One of the most challenging aspects of my job is coordinating the insane number of requests for oral testing. Mylanta, I swear like everyone of the kids I "case manage" for (or whatever you want to call whatever that part of my job is) seems to have a test at the same time on the same day of the same week. {P.S. Our ABSOLUTE BIGGEST gen ed class is 15 kids.}

This in mind, I recommended that the general ed teachers read the test aloud in their classrooms instead of having them walk over to the catch-all special education room, wait for an available test reader, have the test read (hopefully without an interruption from another student in the room), and then walk back. There was initially some emails to the principal moderate push back about this idea and confusion about how it might work...

...but once I lengthily explained that the teacher was not required to shout and/or scream the test to the student at their regular seat right next to another student taking the test (because WOAH they may have a tough time with reading, but they are not hard of hearing) and that they could simply pull the students to the back table and quietly read the questions and answers, things got a smidge better.

There are two neato things I have discovered so far to help with this oral testing need. One uses iPad accessibility features (not my favorite) and one requires PowerPoint... Let's start there


I learned this at a training from our Region this summer. Follow the steps and use your verrrrry best common sense and judgement to make this work for ya:

1. Look at your test. Read it to make sure it makes sense and you are... uh, how you say... actually assessing based on the TEKS (or Common Core, whatevs) and the material you taught. You may laugh, but this is something I've had to address... As in, "I know you are behind your scope & sequence schedule, but no, I'm sorry, I would not advise giving this test because you have not covered about half of the material with your student".

2. Open PowerPoint and create a new simple slide show [and SAVE IT]

3. Create a title slide with the name of the test (and train your kiddos to do a cross-check to make sure they are hearing the correct test)

4. Create a second slide, and title it "Question 1". Type question 1 into a text box on the slide.

5. Click the following series: "Insert">"Audio">"Record Audio"

6. A small box should pop up giving you the option to click a red record button. Click the button to start the recording and read your question in a loud, clear voice. Click it again to stop the recording.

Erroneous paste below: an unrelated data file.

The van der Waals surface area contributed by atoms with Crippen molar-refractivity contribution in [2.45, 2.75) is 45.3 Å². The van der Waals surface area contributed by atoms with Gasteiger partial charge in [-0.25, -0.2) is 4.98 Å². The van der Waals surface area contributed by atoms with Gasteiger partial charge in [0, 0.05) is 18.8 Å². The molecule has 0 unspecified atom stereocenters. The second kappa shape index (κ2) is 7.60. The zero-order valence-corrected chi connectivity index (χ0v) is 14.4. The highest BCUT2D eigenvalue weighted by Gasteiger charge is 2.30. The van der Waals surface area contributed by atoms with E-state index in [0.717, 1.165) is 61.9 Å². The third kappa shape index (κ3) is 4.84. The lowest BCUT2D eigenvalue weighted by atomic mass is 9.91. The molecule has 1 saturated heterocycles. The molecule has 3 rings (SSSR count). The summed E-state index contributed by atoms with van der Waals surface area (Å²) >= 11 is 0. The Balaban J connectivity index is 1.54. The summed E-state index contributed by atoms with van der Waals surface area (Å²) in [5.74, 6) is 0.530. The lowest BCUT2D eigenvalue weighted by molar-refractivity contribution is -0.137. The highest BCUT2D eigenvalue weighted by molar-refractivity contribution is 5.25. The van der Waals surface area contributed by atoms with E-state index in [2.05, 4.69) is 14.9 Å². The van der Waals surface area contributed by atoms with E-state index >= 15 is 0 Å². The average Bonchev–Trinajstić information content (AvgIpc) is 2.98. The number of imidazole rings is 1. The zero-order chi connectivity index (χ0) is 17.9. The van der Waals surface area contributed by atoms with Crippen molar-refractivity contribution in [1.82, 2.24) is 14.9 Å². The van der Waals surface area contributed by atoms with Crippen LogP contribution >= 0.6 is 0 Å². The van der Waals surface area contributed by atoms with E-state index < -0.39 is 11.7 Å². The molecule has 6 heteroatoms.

7. Play back the recording to make sure you read the question correctly and can hear it. Then click "SAVE"

8. A small audio headphone looking thing should pop up. Drag it next to the question (or above or underneath- this placement doesn't actually matter as long as you do it the same way every time so your kiddos aren't confused).

9. Repeat steps 5-8 for the answer choices.

10. Repeat steps 4-9 for each question on the test.

11. Go through and listen to each question and answer set real quick to make sure the numbers line up and whatnot. My computer lets me listen to the audio clips in working mode, but on our school computers you have to view it as a PPT slide show to be able to click on them and listen. One of those two methods is bound to work for you!

Troubleshooting tips: 
1. Don't mumble while reading
2. Give your kiddos a practice run or two on the system before the actual test. Pick something very easy that they can "test" on, so they can practice the system authentically, but not be too stressed over the material.
3. Make sure you know the accommodations/modifications, district and state standards, etc. for oral test administration! 
4. Once you'd made one test, save your PPT template and simply do a "Save As" and replace the title of the test and question/answer sound thingys.

I realize that this sounds a little tedious, but I promise a little effort to do this in the beginning will make it worth your while in the long run! You can share these files with other teachers and over multiple years (if it makes sense, of course!), and if you need to tweak it a little from year to year (or teacher to teacher), it is not hard at all! Though I haven't ventured into this area yet, I'm also thinking that this could be a good job for a trustworthy and tech-savvy parent volunteer.